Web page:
Report: Net Neutrality Would Harm Economy
As the economy continues to struggle with unemployment near double digits, allowing the Federal Communications Commission to impose network neutrality regulations could cause the loss of another 300,000 jobs, according to a report from the Washington, DC-based Phoenix Center.
It’s not just any jobs that would be affected, the authors observe. The average earnings of a communications sector employee are approximately 45 percent higher than the typical U.S. private-sector job. Thus each job lost or gained in communications is equivalent to about 1.5 average jobs lost or gained, in income terms. So far, employment in the sector has remained relatively robust during the downturn.
Report authors George S. Ford and T. Randolph Beard warn proposed network neutrality regulations could result in a 10 percent decline of capital expenditures in the information sector.
“At a time when unemployment is high and the economy is faltering, anti-investment telecom and broadband policies are ill-advised,” says Phoenix Center President Lawrence J. Spiwak, “The heavy-handed regulatory mindset of the current FCC is not good for investment, so it is not good for jobs. Moreover, there is no evidence that the proposed regulations are good for consumers.”
‘Investment, Jobs Will Flee’
“Net neutrality tasks the government with the regulation of business,” notes Bennett Kelly, founder of the Internet Law Center in Santa Monica, California. “The Internet will be regulated anyway. Without net neutrality the Internet is regulated by cable and telecom providers under the standards they choose.”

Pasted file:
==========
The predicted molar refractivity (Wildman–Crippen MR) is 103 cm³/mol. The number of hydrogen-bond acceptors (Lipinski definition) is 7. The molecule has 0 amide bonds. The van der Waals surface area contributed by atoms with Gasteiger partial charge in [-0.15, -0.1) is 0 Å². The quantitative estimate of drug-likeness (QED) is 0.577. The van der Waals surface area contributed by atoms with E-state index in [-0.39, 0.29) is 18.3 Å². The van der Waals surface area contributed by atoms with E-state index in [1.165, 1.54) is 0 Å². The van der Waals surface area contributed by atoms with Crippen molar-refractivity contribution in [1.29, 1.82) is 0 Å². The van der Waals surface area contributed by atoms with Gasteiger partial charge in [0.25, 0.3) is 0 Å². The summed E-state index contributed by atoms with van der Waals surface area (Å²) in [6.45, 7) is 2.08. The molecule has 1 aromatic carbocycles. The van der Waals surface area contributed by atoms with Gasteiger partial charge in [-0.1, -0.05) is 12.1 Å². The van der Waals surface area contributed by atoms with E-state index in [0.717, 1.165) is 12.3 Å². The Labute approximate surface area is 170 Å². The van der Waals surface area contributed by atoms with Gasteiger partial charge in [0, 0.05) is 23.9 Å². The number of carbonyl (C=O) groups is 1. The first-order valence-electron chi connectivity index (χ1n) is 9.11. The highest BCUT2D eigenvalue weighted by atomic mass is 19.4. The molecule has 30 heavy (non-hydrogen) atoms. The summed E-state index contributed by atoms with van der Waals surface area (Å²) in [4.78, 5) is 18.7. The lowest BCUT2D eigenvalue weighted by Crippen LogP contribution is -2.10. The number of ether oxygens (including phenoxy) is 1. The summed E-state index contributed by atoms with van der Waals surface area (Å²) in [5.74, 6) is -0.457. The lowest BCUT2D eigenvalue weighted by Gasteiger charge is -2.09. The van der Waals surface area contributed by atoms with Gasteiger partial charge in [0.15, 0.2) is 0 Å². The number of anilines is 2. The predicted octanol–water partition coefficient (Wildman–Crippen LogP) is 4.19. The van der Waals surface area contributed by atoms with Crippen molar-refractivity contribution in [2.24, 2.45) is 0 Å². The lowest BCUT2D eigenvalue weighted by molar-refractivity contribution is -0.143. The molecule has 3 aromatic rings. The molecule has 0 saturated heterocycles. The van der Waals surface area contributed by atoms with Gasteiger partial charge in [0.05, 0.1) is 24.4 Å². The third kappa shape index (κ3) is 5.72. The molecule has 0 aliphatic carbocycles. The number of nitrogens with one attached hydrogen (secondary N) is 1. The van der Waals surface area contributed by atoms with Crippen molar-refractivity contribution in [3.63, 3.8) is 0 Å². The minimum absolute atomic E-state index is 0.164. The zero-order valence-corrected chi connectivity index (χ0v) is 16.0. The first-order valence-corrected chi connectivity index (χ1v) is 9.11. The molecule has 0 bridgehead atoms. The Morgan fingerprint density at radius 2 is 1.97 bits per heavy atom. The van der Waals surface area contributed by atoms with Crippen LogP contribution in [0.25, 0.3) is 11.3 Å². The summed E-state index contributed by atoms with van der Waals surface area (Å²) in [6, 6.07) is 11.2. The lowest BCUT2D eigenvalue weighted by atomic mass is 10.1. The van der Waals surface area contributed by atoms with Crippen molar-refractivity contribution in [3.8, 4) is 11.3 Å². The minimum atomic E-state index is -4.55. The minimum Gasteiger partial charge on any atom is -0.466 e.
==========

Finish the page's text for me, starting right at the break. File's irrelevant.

There was plenty of grassroots support for net neutrality a few years ago, but that has largely waned, according to Kelly. He says former proponents of the policy are now concerning themselves with more important issues such as the overall economy.
“The Phoenix Center report underscores and puts the exclamation point on what has been the central and most obvious reason that FCC regulatory intrusion would be a disruptive rather than helpful force: That it will badly damage, if not outright crater, one of, if not the only, parts of our economy that continues to expand on the back of billions of dollars of private investment,” said Bartlett D. Cleland, director of the Institute for Policy Innovation (IPI) Center for Technology Freedom in Dallas, Texas.
“As IPI has been writing for years in relation to the network management debate, if government seizes control, then investment, and hence economic prosperity and jobs, will flee,” said Cleland. “If the market is allowed to function as it always has been, then we can expect growth, opportunity, innovation, and jobs.”
Market Solution Offered
Steve Titch, a telecom policy analyst for the Reason Foundation in Los Angeles, says the FCC’s concerns can be addressed without harming investment and cutting jobs,.
“The ball is in the FCC’s court,” Titch said. “The framework proposed by Verizon and Google seems acceptable to most—it guarantees that no Web sites will be blocked, yet allows ISPs to manage their networks effectively, especially on the wireless side.
“The FCC would be wise to declare victory and go home,” Titch added. “What it really comes down to is how much they want to regulate business going forward.”
Phil Britt (email@example.com) writes from South Holland, Illinois.
“Substantial Profits in the Broadband Ecosystem: A Look at the Evidence,” Phoenix Center for Advanced Legal and Economic Public Policy Studies: http://www.heartland.org/infotech-news.org/article/28657/Substantial_Profits_in_the_Broadband_Ecosystem_A_Look_at_the_Evidence.html